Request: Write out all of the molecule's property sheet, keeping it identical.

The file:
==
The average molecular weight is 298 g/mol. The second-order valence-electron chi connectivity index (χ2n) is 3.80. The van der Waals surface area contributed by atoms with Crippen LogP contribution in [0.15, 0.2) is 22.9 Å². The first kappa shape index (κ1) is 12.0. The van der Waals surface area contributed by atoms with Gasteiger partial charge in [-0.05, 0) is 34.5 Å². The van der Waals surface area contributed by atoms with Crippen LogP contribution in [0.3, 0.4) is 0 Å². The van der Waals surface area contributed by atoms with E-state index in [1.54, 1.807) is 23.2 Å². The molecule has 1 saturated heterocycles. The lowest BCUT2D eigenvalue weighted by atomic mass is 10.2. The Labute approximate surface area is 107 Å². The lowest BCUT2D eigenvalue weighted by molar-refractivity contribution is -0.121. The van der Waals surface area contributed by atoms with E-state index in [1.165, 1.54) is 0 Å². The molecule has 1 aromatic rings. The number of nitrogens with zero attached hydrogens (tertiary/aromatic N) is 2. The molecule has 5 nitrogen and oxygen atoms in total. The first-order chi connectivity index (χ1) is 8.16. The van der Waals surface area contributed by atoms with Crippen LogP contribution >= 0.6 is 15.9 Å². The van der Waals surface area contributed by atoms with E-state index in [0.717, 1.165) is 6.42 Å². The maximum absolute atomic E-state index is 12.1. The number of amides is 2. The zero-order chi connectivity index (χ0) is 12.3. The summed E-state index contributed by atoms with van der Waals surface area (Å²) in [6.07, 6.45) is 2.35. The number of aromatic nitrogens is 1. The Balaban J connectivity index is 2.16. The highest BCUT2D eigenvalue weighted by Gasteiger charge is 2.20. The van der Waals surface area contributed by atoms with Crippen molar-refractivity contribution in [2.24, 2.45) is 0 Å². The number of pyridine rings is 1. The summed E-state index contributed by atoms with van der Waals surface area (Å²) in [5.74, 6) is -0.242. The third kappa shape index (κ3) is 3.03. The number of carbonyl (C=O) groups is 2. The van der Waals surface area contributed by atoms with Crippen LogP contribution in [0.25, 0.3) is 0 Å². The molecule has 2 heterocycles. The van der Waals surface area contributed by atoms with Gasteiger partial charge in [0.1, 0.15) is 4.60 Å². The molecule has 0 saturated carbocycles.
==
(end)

The average molecular weight is 298 g/mol. The second-order valence-electron chi connectivity index (χ2n) is 3.80. The van der Waals surface area contributed by atoms with Crippen LogP contribution in [0.15, 0.2) is 22.9 Å². The first kappa shape index (κ1) is 12.0. The van der Waals surface area contributed by atoms with Gasteiger partial charge in [-0.05, 0) is 34.5 Å². The van der Waals surface area contributed by atoms with Crippen LogP contribution in [0.3, 0.4) is 0 Å². The van der Waals surface area contributed by atoms with E-state index in [1.54, 1.807) is 23.2 Å². The molecule has 1 saturated heterocycles. The lowest BCUT2D eigenvalue weighted by atomic mass is 10.2. The Labute approximate surface area is 107 Å². The lowest BCUT2D eigenvalue weighted by molar-refractivity contribution is -0.121. The van der Waals surface area contributed by atoms with E-state index in [1.165, 1.54) is 0 Å². The molecule has 1 aromatic rings. The number of nitrogens with zero attached hydrogens (tertiary/aromatic N) is 2. The molecule has 5 nitrogen and oxygen atoms in total. The first-order chi connectivity index (χ1) is 8.16. The van der Waals surface area contributed by atoms with Crippen LogP contribution >= 0.6 is 15.9 Å². The van der Waals surface area contributed by atoms with E-state index in [0.717, 1.165) is 6.42 Å². The maximum absolute atomic E-state index is 12.1. The number of amides is 2. The zero-order chi connectivity index (χ0) is 12.3. The summed E-state index contributed by atoms with van der Waals surface area (Å²) in [6.07, 6.45) is 2.35. The number of aromatic nitrogens is 1. The Balaban J connectivity index is 2.16. The highest BCUT2D eigenvalue weighted by Gasteiger charge is 2.20. The van der Waals surface area contributed by atoms with Crippen molar-refractivity contribution in [2.24, 2.45) is 0 Å². The number of pyridine rings is 1. The summed E-state index contributed by atoms with van der Waals surface area (Å²) in [5.74, 6) is -0.242. The third kappa shape index (κ3) is 3.03. The number of carbonyl (C=O) groups is 2. The van der Waals surface area contributed by atoms with Crippen LogP contribution in [0.25, 0.3) is 0 Å². The molecule has 2 heterocycles. The van der Waals surface area contributed by atoms with Gasteiger partial charge in [0.1, 0.15) is 4.60 Å². The molecule has 0 saturated carbocycles.